Monday, 21 December 2015 13:59
Edwards takes slap at Jindal's Snap judgment on Food assistance
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jindal angryLouisiana Governor-elect, Jon Bel Edwards has moved against the policies of Governor Bobby Jindal on the issue of SNAP food benefits.  

Here is a press statement from the Edwards transition team.

Governor-elect John Bel Edwards today asked both the federal government and the Louisiana Department of Children and Family Services (DCFS) to avoid any unnecessary interruption of Supplemental Nutrition and Assistance Program (SNAP) food benefits onJanuary 1, 2016 for low-income able-bodied single adults, even if they have not yet been able to find work.  The decision will affect approximately 31,000 low-income adults who stand to lose $194 a month in electronic food assistance startingJanuary 1, due to Governor Bobby Jindal’s decision not to request a federal waiver in October.

“I will take the next year to work with DCFS and the Louisiana legislature to develop programs that offer workforce training and assistance to those on SNAP benefits,” said Governor-electEdwards.  Edwards’ Transition Committee on Children and Family Services urged the incoming governor that the waiver request was an important step for some of the poorest adults in our state who face significant barriers to employment.

The group affected by Governor-electEdwards’ request are low-income adults who are single, between the ages of 18 and 49, not pregnant, physically or mentally disabled, and who do not care for children 18 or younger in their home.  The SNAP program sometimes refers to this group as “ABAWDs” – or “Able-bodied Adults Without Dependents.”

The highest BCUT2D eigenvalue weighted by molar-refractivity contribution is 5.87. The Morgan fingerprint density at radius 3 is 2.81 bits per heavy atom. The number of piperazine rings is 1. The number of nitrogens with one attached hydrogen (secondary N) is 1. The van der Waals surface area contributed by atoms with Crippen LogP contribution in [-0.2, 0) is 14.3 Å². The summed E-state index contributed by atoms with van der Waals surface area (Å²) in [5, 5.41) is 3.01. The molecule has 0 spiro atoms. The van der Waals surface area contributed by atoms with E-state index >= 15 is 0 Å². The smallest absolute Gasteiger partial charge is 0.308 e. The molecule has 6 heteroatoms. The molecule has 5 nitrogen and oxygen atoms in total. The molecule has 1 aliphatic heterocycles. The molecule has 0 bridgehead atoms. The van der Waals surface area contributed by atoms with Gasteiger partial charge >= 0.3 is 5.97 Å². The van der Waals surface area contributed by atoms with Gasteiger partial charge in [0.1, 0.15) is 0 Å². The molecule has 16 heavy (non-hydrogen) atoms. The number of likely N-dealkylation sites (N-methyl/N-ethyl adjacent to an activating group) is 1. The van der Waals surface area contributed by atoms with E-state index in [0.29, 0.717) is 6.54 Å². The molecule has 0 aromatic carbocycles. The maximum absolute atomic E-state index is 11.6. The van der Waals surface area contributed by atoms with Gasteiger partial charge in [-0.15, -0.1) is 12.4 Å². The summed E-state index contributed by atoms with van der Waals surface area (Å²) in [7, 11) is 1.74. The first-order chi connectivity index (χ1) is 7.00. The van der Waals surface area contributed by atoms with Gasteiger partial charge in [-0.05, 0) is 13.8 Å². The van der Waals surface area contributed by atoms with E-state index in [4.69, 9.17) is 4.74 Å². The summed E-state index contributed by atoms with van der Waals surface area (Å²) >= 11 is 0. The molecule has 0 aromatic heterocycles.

Under USDA regulations, federal SNAP food assistance benefits are not available to these low-income, able-bodied single adults unless they demonstrate they are either working at least 20 hours a week or meeting other workforce training or job-seeking requirements.  However, Louisiana is one of 31 states which currently qualify to ask for a waiver of that requirement because its unemployment rate is high enough to meet the U.S. Department of Labor’s criteria for extended benefits under the unemployment insurance program.

In October, Governor Bobby Jindal’s administration sent a letter to this group of adults – numbering 62,000 at that time – notifying them that Governor Jindal this year would not be requesting the federal waiver that allows these adults to receive SNAP food assistance without demonstrating they are working at least 20 hours a week.  Currently, DCFS says that 31,000 of those 62,000 people remain dependent upon the ABAWD waiver for their food assistance.  This means that these 31,000 people stand to lose their electronic food benefits starting in the month of January. 

Governor-electEdwards indicated in letters to both the United States Department of Agriculture (USDA) Food and Nutrition Service and to DCFS that, when he officially takes office onJanuary 11, he will officially request the federal waiver allowing SNAP food assistance benefits for ABAWDs to be continued for Fiscal Year 2016 (which begins October 1, 2015 and endsSeptember 30, 2016). 

Typically, SNAP food benefits are distributed electronically between the first and fifteenth days of each month.  From the first day of the month through the sixth day, SNAP benefits are distributed electronically to elderly and disabled recipients.  The DCFS has indicated that the group of adults affected by the Governor-elect’s request would typically begin receiving their January electronic deposits atmidnight onJanuary 6

Governor-electEdwards’ transition team staff is working with DCFS staff to try to avoid any interruption of benefits and to determine whether, upon aJanuary 11, 2016 official request, the federal government could possibly make the distribution of ABAWD benefits under the waiver retroactive to October 1, 2015.

According to DCFS, it will cost approximately $72 million in direct benefits over the next year to continue electronic food assistance benefits for the 31,000 remaining ABAWDs. The entire $72 million is federally funded and will not require any additional state funds to continue.



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